Thursday, April 11 — The House Appropriations Committee will hold a Labor, Health and Human Services, Education and Related Agencies Subcommittee hearing on the FY2014 budget request for the Education Department at 10 a.m. in 2358-C Rayburn.


Tuesday, April 9 — The Senate Armed Services Committee will hold a hearing titled “U.S. Pacific Command and U.S. Forces Korea in review of the Defense Authorization Request for FY2014 and the Future Years Defense Program” at 9:30 a.m. in G-50 Dirksen.

Tuesday, April 9 The Senate Energy and Natural Resources Committee will hold a hearing on the nomination of Ernest Moniz to be Energy secretary at 10 a.m. in 366 Dirksen.

Tuesday, April 9 — The Senate Armed Services Committee will hold an Emerging Threats and Capabilities Subcommittee hearing on Defense Department programs and policies with respect to emerging counterterrorism threats in review of the Defense Authorization Request for FY2014 and the Future Years Defense Program at 2:30 p.m. in 222 Russell.

Tuesday, April 9 — The Senate Homeland Security and Governmental Affairs Committee will hold a hearing on the nomination of Sylvia Burwell to be director of the Office of Management and Budget at 2:30 p.m. in 342 Dirksen.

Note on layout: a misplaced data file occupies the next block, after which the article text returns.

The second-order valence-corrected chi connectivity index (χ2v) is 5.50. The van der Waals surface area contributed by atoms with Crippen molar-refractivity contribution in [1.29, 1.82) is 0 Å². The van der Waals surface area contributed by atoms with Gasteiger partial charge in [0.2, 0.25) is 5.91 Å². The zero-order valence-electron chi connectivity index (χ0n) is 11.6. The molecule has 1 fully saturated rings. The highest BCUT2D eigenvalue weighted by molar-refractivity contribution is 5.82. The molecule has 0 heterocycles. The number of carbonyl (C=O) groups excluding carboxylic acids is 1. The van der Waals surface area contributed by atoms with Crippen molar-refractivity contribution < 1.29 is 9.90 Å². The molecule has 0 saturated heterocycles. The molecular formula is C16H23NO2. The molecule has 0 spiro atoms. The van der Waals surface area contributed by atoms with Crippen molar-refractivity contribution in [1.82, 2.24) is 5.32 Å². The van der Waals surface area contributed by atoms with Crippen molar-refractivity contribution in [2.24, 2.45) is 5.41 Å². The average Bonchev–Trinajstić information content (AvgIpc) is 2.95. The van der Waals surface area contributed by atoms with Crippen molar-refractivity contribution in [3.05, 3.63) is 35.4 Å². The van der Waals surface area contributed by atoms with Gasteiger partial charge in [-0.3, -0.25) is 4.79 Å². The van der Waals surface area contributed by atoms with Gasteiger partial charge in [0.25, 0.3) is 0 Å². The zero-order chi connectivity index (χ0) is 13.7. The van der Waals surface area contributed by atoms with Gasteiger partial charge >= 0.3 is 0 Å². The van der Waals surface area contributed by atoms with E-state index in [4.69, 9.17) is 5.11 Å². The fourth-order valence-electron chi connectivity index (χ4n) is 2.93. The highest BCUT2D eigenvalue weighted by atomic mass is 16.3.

Thursday, April 11 — The Senate Armed Services Committee will hold a hearing on the "Defense Authorization Request for FY2014 and the Future Years Defense Program” at 9:30 a.m. in G-50 Dirksen. Defense Secretary Chuck Hagel and Chairman of the Joint Chiefs of Staff Martin Dempsey will testify.

Washington by the numbers:

3 percent – The amount the Centers for Medicare and Medicaid will increase Medicare Advantage reimbursement rates this year, up from a proposed 2.2 percent reduction, National Journal reports. The change followed an intense lobbying effort from the insurance industry.

Washington humor:

“A group of priests, ministers, and rabbis are calling on President Obama to stop the White House drone program. The priests, ministers, and rabbis weren’t planning on working together, but they all happened to walk into the same bar.” — Jimmy Fallon



 Steven C. LaTourette, President | 202.737.8933 McDonald Hopkins Government Strategies LLC 101 Constitution Avenue NW, Suite 600 East, Washington, D.C. 20001